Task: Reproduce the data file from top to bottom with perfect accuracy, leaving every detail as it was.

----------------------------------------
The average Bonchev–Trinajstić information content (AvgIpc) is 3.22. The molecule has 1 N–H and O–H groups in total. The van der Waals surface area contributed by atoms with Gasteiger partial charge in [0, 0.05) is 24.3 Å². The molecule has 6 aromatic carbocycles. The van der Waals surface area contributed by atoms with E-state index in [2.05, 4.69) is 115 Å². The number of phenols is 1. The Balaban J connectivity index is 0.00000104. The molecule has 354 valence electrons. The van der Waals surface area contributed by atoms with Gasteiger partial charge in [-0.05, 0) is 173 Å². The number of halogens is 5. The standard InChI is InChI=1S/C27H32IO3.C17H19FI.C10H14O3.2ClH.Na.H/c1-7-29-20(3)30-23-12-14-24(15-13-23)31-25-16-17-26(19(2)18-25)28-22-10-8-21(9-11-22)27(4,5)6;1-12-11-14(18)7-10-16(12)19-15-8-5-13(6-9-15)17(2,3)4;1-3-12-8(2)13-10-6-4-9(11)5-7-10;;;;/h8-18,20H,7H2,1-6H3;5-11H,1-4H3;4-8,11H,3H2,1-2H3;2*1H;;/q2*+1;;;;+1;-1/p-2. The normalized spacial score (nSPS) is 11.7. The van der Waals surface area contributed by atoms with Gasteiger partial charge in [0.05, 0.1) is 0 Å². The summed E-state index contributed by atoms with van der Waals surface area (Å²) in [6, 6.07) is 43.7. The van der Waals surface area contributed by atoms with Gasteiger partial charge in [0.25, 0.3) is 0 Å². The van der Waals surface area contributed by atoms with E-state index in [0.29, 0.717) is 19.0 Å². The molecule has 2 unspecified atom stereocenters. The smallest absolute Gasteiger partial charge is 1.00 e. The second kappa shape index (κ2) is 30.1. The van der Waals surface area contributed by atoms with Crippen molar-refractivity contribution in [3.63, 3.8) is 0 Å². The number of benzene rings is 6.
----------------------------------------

The average Bonchev–Trinajstić information content (AvgIpc) is 3.22. The molecule has 1 N–H and O–H groups in total. The van der Waals surface area contributed by atoms with Gasteiger partial charge in [0, 0.05) is 24.3 Å². The molecule has 6 aromatic carbocycles. The van der Waals surface area contributed by atoms with E-state index in [2.05, 4.69) is 115 Å². The number of phenols is 1. The Balaban J connectivity index is 0.00000104. The molecule has 354 valence electrons. The van der Waals surface area contributed by atoms with Gasteiger partial charge in [-0.05, 0) is 173 Å². The number of halogens is 5. The standard InChI is InChI=1S/C27H32IO3.C17H19FI.C10H14O3.2ClH.Na.H/c1-7-29-20(3)30-23-12-14-24(15-13-23)31-25-16-17-26(19(2)18-25)28-22-10-8-21(9-11-22)27(4,5)6;1-12-11-14(18)7-10-16(12)19-15-8-5-13(6-9-15)17(2,3)4;1-3-12-8(2)13-10-6-4-9(11)5-7-10;;;;/h8-18,20H,7H2,1-6H3;5-11H,1-4H3;4-8,11H,3H2,1-2H3;2*1H;;/q2*+1;;;;+1;-1/p-2. The normalized spacial score (nSPS) is 11.7. The van der Waals surface area contributed by atoms with Gasteiger partial charge in [0.05, 0.1) is 0 Å². The summed E-state index contributed by atoms with van der Waals surface area (Å²) in [6, 6.07) is 43.7. The van der Waals surface area contributed by atoms with Gasteiger partial charge in [0.25, 0.3) is 0 Å². The van der Waals surface area contributed by atoms with E-state index in [0.29, 0.717) is 19.0 Å². The molecule has 2 unspecified atom stereocenters. The smallest absolute Gasteiger partial charge is 1.00 e. The second kappa shape index (κ2) is 30.1. The van der Waals surface area contributed by atoms with Crippen molar-refractivity contribution in [3.63, 3.8) is 0 Å². The number of benzene rings is 6.